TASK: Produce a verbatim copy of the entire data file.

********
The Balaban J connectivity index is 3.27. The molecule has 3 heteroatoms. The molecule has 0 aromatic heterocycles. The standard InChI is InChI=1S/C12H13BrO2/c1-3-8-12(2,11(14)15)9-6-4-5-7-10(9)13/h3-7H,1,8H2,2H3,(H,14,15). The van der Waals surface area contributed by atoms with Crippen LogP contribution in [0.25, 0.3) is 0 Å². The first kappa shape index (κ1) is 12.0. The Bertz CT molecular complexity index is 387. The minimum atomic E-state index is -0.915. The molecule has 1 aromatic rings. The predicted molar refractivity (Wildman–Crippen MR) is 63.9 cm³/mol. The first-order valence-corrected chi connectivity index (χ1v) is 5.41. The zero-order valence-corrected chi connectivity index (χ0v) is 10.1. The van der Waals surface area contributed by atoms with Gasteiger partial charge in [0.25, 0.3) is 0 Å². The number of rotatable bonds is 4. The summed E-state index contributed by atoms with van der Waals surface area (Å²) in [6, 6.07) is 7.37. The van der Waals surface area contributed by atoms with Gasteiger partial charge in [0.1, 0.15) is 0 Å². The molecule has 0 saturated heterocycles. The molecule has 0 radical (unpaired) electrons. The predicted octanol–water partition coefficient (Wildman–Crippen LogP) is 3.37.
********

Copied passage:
The Balaban J connectivity index is 3.27. The molecule has 3 heteroatoms. The molecule has 0 aromatic heterocycles. The standard InChI is InChI=1S/C12H13BrO2/c1-3-8-12(2,11(14)15)9-6-4-5-7-10(9)13/h3-7H,1,8H2,2H3,(H,14,15). The van der Waals surface area contributed by atoms with Crippen LogP contribution in [0.25, 0.3) is 0 Å². The first kappa shape index (κ1) is 12.0. The Bertz CT molecular complexity index is 387. The minimum atomic E-state index is -0.915. The molecule has 1 aromatic rings. The predicted molar refractivity (Wildman–Crippen MR) is 63.9 cm³/mol. The first-order valence-corrected chi connectivity index (χ1v) is 5.41. The zero-order valence-corrected chi connectivity index (χ0v) is 10.1. The van der Waals surface area contributed by atoms with Gasteiger partial charge in [0.25, 0.3) is 0 Å². The number of rotatable bonds is 4. The summed E-state index contributed by atoms with van der Waals surface area (Å²) in [6, 6.07) is 7.37. The van der Waals surface area contributed by atoms with Gasteiger partial charge in [0.1, 0.15) is 0 Å². The molecule has 0 saturated heterocycles. The molecule has 0 radical (unpaired) electrons. The predicted octanol–water partition coefficient (Wildman–Crippen LogP) is 3.37.